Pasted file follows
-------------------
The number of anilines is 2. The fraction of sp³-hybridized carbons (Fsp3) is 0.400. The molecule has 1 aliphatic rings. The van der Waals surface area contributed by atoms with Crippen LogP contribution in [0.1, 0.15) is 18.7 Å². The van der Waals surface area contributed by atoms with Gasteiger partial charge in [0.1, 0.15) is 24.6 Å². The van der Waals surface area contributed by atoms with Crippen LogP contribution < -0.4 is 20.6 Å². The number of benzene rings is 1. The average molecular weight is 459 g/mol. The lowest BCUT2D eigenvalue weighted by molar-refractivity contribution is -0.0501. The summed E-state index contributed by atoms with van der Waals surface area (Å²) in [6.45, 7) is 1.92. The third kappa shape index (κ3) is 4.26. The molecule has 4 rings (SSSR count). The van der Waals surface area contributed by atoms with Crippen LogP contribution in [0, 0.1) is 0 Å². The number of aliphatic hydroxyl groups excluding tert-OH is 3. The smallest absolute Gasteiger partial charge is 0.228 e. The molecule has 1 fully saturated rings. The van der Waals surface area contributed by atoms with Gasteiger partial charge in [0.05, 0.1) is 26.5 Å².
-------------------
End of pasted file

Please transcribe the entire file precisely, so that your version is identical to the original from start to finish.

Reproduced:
The number of anilines is 2. The fraction of sp³-hybridized carbons (Fsp3) is 0.400. The molecule has 1 aliphatic rings. The van der Waals surface area contributed by atoms with Crippen LogP contribution in [0.1, 0.15) is 18.7 Å². The van der Waals surface area contributed by atoms with Gasteiger partial charge in [0.1, 0.15) is 24.6 Å². The van der Waals surface area contributed by atoms with Crippen LogP contribution < -0.4 is 20.6 Å². The number of benzene rings is 1. The average molecular weight is 459 g/mol. The lowest BCUT2D eigenvalue weighted by molar-refractivity contribution is -0.0501. The summed E-state index contributed by atoms with van der Waals surface area (Å²) in [6.45, 7) is 1.92. The third kappa shape index (κ3) is 4.26. The molecule has 4 rings (SSSR count). The van der Waals surface area contributed by atoms with Crippen LogP contribution in [0, 0.1) is 0 Å². The number of aliphatic hydroxyl groups excluding tert-OH is 3. The smallest absolute Gasteiger partial charge is 0.228 e. The molecule has 1 fully saturated rings. The van der Waals surface area contributed by atoms with Gasteiger partial charge in [0.05, 0.1) is 26.5 Å².